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BUffet and Transition delay control investigated with European-Russian cooperation for improved FLIght performance

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New knowledge towards the next generation of energy-efficient commercial aeroplanes

An EU initiative has improved civil aircraft wings’ aerodynamic performance, leading to a reduction in fuel consumption.

Digital Economy
Transport and Mobility
Climate Change and Environment
Industrial Technologies
Fundamental Research

The EU-funded BUTERFLI (Buffet and transition delay control investigated with European-Russian cooperation for improved flight performance) project advanced the state of the art to enhance the drag, lift and weight performance of aircraft wings. The focus was on flow control principles. Overall, the project studied the experimental and numerical flow control of different phenomena. These include the buffets on laminar and turbulent supercritical airfoils and the cross-flow instabilities on a swept wing. It also investigated various control techniques. Specifically, the BUTERFLI team controlled the buffet on a 2D supercritical wing profile operating in turbulent regime. Only the process using a tangential jet flow control was effective in wind tunnel tests. The dielectric barrier discharge (DBD) actuator check was ineffective. The other plasma actuators by spark discharge exhibited some ability to reduce but not entirely suppress the buffet phenomenon’s amplitude. Scientists characterised and controlled the laminar buffet on a 2D profile. Tests performed on a transonic wind tunnel successfully characterised the occurrence of laminar buffet in the Mach Incidence envelope. A numerical simulation reproduced the laminar buffet’s dynamics. Active control by blowing upstream of the shock delayed the buffet’s occurrence. The passive control by bump 3D demonstrated an attenuation of the phenomenon without completely removing it. Project partners examined two flow control principles using DBD actuators in order to delay the laminar-turbulent transition generated by the presence of transverse flow on a swept profile. BUTERFLI contributed to the design and development of several new flow control technologies. Scientific advances were made in buffet control methods, particularly laminar regimes. Such efforts will contribute to reducing the environmental footprint of air transport, and meeting the emission reduction goals set in Flightpath 2050 – Europe’s vision for air transport by 2050.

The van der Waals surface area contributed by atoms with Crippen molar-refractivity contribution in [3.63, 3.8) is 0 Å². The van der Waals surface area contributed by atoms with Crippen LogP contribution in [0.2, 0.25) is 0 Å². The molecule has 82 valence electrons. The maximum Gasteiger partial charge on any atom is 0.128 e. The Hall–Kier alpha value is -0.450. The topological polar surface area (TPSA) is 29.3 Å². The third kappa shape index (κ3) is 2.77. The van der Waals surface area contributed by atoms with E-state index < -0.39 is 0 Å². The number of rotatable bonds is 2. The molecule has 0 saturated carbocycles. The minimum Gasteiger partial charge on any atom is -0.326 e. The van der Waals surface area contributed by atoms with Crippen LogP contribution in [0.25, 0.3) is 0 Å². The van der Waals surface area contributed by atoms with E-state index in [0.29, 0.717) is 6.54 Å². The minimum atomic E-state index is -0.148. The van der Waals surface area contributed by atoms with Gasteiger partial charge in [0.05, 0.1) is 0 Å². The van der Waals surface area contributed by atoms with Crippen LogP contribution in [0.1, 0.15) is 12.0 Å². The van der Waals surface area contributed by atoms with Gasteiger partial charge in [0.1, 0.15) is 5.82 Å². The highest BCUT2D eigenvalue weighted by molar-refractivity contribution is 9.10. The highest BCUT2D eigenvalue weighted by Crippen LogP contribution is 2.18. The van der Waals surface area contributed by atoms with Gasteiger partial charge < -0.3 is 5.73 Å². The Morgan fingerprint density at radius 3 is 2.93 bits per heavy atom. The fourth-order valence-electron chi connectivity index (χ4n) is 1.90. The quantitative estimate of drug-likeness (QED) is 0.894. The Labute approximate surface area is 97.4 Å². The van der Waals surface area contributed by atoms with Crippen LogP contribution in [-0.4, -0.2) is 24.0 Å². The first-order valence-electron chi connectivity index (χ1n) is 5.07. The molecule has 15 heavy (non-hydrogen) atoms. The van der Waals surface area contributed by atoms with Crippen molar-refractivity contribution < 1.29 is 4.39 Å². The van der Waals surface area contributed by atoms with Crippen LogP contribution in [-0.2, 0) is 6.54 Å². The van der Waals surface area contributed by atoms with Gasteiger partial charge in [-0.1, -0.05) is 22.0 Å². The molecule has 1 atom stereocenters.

Wings, BUTERFLI, buffet, transition delay control, flow control

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28 February 2021